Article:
Martin Luther argued that the charter was not “a republican form of government” and all acts thus far are not binding. The question was whether or not the Court had the authority to declare which policy could be called the government of Rhode Island. The Court held that the federal courts did not have the authority nor is it the courts function to decide “political” matters; it is the responsibility of the President and Congress. Another example is how Chief Justice Roberts upheld the Constitutionality of ObamaCare. He contended that the health insurance mandate was lawful under Congress’ power to “lay and collect taxes.” Roberts said that “the text of a statute can sometimes have more than one possible meaning” and the “the government asks us to interpret the mandate as imposing a tax.” In contrast to Judicial restraint, Judicial activism is the idea that judges should actively interpret the Constitution and make policy decisions in new ways.
I believe the Constitution did a better job of protecting liberties, specifically in the areas of the federal court system, representation of the people, and the levy of taxes. Alexander Hamilton, statesman and economist, proclaimed "Laws are a dead letter without courts to expound and define their true meaning and operation”. The Articles of Confederation which gave rise to the Confederation government that took effect in March 1781, did not give the national government any means to enforce the federal laws. The states could, and often did, choose to interpret or enforce federal laws in any manner they saw fit. This led to disputes amongst the states that could not be readily settled, as it relied on each state’s court system which invariably chose to discount the ruling of the other states.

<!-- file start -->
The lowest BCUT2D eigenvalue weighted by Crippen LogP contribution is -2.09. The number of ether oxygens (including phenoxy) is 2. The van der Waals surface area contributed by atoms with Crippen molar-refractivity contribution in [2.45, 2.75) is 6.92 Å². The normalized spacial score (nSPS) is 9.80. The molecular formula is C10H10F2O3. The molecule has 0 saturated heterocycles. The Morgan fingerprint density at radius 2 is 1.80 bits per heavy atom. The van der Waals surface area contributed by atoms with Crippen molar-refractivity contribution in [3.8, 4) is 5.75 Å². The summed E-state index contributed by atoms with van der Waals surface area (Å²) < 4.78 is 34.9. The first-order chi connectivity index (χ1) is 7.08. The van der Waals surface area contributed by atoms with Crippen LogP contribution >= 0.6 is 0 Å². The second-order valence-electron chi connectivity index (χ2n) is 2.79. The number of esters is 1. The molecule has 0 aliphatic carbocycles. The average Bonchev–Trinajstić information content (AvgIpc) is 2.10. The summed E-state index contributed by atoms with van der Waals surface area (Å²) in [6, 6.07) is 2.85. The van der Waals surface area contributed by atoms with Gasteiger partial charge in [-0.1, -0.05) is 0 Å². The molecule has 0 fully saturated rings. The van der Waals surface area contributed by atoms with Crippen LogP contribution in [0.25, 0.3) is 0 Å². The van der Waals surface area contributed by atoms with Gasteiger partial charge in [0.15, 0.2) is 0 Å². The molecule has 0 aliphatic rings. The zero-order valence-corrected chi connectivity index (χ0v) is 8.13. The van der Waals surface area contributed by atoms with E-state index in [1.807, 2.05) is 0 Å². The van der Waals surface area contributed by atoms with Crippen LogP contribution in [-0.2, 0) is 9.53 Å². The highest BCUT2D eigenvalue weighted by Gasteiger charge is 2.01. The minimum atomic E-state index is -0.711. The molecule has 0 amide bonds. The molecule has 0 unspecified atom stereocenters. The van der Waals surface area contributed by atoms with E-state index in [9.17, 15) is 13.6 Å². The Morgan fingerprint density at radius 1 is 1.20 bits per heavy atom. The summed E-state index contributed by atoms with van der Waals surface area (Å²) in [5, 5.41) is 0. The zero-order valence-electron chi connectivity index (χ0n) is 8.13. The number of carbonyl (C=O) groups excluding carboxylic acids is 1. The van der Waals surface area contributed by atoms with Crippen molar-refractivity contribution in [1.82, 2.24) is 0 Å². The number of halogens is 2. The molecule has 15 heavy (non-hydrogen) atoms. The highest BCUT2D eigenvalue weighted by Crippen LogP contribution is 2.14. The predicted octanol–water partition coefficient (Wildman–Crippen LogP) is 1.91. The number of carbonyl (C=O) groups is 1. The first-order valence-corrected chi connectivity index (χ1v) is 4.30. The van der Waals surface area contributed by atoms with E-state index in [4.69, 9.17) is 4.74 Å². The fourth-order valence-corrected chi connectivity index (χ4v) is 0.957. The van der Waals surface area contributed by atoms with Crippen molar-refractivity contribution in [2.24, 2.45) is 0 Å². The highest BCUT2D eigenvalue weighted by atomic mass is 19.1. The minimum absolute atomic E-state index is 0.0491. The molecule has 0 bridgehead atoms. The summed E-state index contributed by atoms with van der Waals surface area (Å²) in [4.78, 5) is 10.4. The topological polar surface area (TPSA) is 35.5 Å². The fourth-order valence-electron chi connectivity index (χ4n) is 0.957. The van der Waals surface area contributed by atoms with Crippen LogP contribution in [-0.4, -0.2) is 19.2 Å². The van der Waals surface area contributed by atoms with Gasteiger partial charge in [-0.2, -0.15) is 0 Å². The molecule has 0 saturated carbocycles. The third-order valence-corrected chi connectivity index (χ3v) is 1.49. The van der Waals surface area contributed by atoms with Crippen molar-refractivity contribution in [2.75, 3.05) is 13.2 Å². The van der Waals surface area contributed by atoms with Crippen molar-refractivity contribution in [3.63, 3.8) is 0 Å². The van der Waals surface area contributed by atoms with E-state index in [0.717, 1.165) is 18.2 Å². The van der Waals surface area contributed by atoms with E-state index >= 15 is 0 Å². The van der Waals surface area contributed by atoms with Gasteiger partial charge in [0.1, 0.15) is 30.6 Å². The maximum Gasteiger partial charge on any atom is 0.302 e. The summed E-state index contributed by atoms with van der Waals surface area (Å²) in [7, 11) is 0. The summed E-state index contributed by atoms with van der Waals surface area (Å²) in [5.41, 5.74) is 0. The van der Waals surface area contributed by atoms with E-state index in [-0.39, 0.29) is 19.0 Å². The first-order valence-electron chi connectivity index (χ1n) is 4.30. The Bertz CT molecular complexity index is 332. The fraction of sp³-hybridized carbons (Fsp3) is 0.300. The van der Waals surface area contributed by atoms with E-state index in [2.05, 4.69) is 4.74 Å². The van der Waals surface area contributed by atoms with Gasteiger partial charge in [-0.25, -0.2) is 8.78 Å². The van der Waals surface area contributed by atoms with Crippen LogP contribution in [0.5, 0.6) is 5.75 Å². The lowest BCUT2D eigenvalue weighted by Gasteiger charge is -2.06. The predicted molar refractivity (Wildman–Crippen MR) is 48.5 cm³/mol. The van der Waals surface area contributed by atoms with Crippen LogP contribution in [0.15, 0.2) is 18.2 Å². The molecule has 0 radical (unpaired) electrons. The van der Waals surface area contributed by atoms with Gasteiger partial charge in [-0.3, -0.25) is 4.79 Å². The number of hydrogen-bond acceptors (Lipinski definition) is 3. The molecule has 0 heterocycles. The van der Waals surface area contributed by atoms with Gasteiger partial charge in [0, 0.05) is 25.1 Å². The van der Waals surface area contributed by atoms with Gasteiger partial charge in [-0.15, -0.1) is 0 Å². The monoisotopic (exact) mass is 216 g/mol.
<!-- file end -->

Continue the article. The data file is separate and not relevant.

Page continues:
They forced him to make decisions based off of the constitution with no precedent. He created the precedent for these cases’ conclusions. These precedents carry through time and lead to now, still having an effect on the United States. Marbury versus Madison was an influential Supreme Court case in US history. The case was developed because Marbury did not receive his commission from the previous Secretary of State which was John Marshall.
Jefferson’s main argument on the unconstitutionality of the Alien and Sedition act were that they both violated the Tenth Amendment: "The powers not delegated to the United States by the Constitution, nor prohibited by it to the States, are reserved to the States respectively, or to the people (document 31). Jefferson had proposed that through the Constitution, it expressly declared that congress shall make no law…of the press (document 31) stating that any law the Congress passes to abridge the freedom of speech and press could no be considered a forceful law and instead by voided. Jefferson opposed the Alien acts through his fifth resolution in the Kentucky Resolustion: he argues that any individual who migrates from any state shall have proper rights to admit and would not be prohibited by the Congress prior to year 1808.